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  1. anything said or done, on or off stage, that is followed by a specific line or action: An off-stage door slam was his cue to enter.
  2. anything that excites to action; stimulus.
  3. a hint; intimation; guiding suggestion.
  4. the part a person is to play; a prescribed or necessary course of action.
  5. a sensory signal used to identify experiences, facilitate memory, or organize responses.
  6. Archaic. frame of mind; mood.
verb (used with object), cued, cu·ing.
  1. to provide with a cue or indication; give a cue to; prompt: Will you cue me on my lines?
  2. to insert, or direct to come in, in a specific place in a musical or dramatic performance (usually followed by in or into): to cue in a lighting effect.
  3. to search for and reach (a specific track on a recording) (sometimes followed by up).
  1. cue (someone) in, Informal. to inform; give instructions, information, news, etc., to: Cue him in on the plans for the dance.
  2. miss a cue,
    1. to fail to respond to a cue.
    2. Informal.to miss the point: You could tell by his expression that he had missed a cue.

Origin of cue1

1545–55; spelled name of the letter q as an abbreviation (found in acting scripts) of Latin quandō when
Can be confusedcue Kew queue


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1. signal. 3. sign, clue, key, tip, inkling.


  1. a long, tapering rod, tipped with a soft leather pad, used to strike the ball in billiards, pool, etc.
  2. a long, usually wooden stick with a concave head, used to propel the disks in shuffleboard.
  3. a queue of hair.
  4. a queue or file, as of persons awaiting their turn.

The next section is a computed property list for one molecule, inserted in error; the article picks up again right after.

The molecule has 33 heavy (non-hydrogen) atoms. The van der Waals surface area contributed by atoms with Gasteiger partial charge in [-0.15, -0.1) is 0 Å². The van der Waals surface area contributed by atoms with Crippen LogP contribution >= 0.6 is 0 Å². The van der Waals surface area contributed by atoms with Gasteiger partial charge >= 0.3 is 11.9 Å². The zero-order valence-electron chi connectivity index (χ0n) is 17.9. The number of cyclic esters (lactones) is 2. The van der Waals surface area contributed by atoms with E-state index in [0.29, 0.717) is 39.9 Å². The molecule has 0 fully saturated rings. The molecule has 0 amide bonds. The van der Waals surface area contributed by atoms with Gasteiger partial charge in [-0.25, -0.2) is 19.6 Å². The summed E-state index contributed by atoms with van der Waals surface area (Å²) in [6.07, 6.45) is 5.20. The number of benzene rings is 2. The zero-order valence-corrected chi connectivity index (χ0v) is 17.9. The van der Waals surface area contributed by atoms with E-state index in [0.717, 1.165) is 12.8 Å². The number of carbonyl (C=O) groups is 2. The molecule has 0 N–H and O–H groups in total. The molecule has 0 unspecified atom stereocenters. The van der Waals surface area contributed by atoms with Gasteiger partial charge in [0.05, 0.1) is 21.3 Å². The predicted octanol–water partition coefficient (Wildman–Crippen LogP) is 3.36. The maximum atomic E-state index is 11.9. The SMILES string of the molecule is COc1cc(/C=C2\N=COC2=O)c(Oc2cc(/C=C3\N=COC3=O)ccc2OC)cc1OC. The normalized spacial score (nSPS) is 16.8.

verb (used with object), cued, cu·ing.
  1. to tie into a queue.
  2. to strike with a cue.

Origin of cue2

1725–35; < French queue tail, Old French coue < Latin cōda, earlier cauda tail; cf. coward, queue


  1. the letter Q, q.

Origin of cue3

1400–50; late Middle English cu; conventional adaptation in spelling of the letter name
Dictionary.com Unabridged Based on the Random House Unabridged Dictionary, © Random House, Inc. 2018

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British Dictionary definitions for cue


    1. (in the theatre, films, music, etc) anything spoken or done that serves as a signal to an actor, musician, etc, to follow with specific lines or action
    2. on cueat the right moment
  1. a signal or reminder to do something
  2. psychol the part of any sensory pattern that is identified as the signal for a response
  3. the part, function, or action assigned to or expected of a person
verb cues, cueing or cued
  1. (tr) to give a cue or cues to (an actor)
  2. (usually foll by in or into) to signal (to something or somebody) at a specific moment in a musical or dramatic performanceto cue in a flourish of trumpets
  3. (tr) to give information or a reminder to (someone)
  4. (intr) to signal the commencement of filming, as with the word "Action!"

Word Origin

C16: probably from name of the letter q, used in an actor's script to represent Latin quando when


  1. billiards snooker a long tapered shaft with a leather tip, used to drive the balls
  2. hair caught at the back forming a tail or braid
  3. US a variant spelling of queue
verb cues, cueing or cued
  1. to drive (a ball) with a cue
  2. (tr) to twist or tie (the hair) into a cue

Word Origin

C18: variant of queue
Collins English Dictionary - Complete & Unabridged 2012 Digital Edition © William Collins Sons & Co. Ltd. 1979, 1986 © HarperCollins Publishers 1998, 2000, 2003, 2005, 2006, 2007, 2009, 2012

Word Origin and History for cue


"stage direction," 1550s, from Q, which was used 16c., 17c. in stage plays to indicate actors' entrances, probably as an abbreviation of Latin quando "when" (see quandary) or a similar Latin adverb. Shakespeare has it as both Q and cue.


"billiard stick," 1749, variant of queue (n.). Cue ball first recorded 1881.


1928, from cue (n.1). Related: Cued, cueing.

Online Etymology Dictionary, © 2010 Douglas Harper